In the Bahen Wright (Bahen & Wright, Inc. v. United States, 94 C. Cls. 356, 360, 361, 365) case, the claimed hire value of the certain Plant was denied on the grounds that the Plaintiff had submitted inadequate evidence of availability of other use, and no material evidence of the availability of a hire market for the Plant in question.

In Laburnum (Laburnum Construction Corporation (1964) 163 Ct. Cl. 339), it was held that the fair hire value of Idling Owned-Plant was a proper basis for Claims for Damages but also that the hire value should be multiplied by a percentage (50 per cent) to account for the lack of wear and tear on the Idling Owned-Plant. 

It should also be noted that a contractor has a duty to mitigate its damages and hence find alternative uses for Idling Plant where available. In the Phoenix Bridge (Phoenix Bridge Co. v. United States, 86 C. Cls. 603, 631) case it was highlighted that if a contractor can hire or use Idling Plant during a delay period and elects not to do so, it would then be difficult to recover damages based on a hire value.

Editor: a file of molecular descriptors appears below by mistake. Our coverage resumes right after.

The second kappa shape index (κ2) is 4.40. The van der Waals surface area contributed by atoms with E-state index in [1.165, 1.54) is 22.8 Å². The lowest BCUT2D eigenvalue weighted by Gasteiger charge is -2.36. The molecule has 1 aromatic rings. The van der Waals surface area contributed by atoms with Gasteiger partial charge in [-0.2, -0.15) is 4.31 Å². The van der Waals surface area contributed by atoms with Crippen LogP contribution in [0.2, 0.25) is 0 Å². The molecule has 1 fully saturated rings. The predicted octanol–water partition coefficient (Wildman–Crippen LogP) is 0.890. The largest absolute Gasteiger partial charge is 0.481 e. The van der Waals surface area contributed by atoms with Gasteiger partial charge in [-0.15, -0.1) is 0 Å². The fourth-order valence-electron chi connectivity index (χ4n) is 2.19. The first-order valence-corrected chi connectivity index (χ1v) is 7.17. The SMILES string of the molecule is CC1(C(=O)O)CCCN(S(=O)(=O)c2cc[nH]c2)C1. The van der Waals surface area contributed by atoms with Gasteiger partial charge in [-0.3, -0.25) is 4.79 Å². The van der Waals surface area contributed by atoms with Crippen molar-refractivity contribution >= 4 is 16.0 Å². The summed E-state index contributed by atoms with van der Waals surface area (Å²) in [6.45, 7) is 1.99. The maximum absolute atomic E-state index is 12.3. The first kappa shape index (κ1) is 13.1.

There are popular equipment rate manuals available for reference such as the RICS Schedule and AGC (The Associated General Contractors of American Contractors) Equipment Cost Guide. Anyone using such manuals should thoroughly read and understand the manuals when using them to assist in calculating the components relating to Plant ownership rate and/or a hire rate and determining Plant operating costs. However, the application of published guides is limited to a pricing exercise and is not always appropriate for a damages assessment for costs of delay.

In order to succeed with a claim for Idling Owned-Plant based on hire value, a contractor will need to be able to:

  1. Prove that the Idling Owned-Plant could have been hired out, or that it would have been used on other work but for delay; and
  2. Show that a reasonable hire rate has been demonstrated.

It is not usually appropriate to simply use commercial pricing sources as proof of loss. It is necessary to demonstrate the actual loss which, more often than not, will comprise actual recorded items such as depreciation and finance related costs.

This article was originally written and released as part of issue 21 of the Driver Trett Digest.
To view the publication, please visit: driver-group.com/digest-issue-21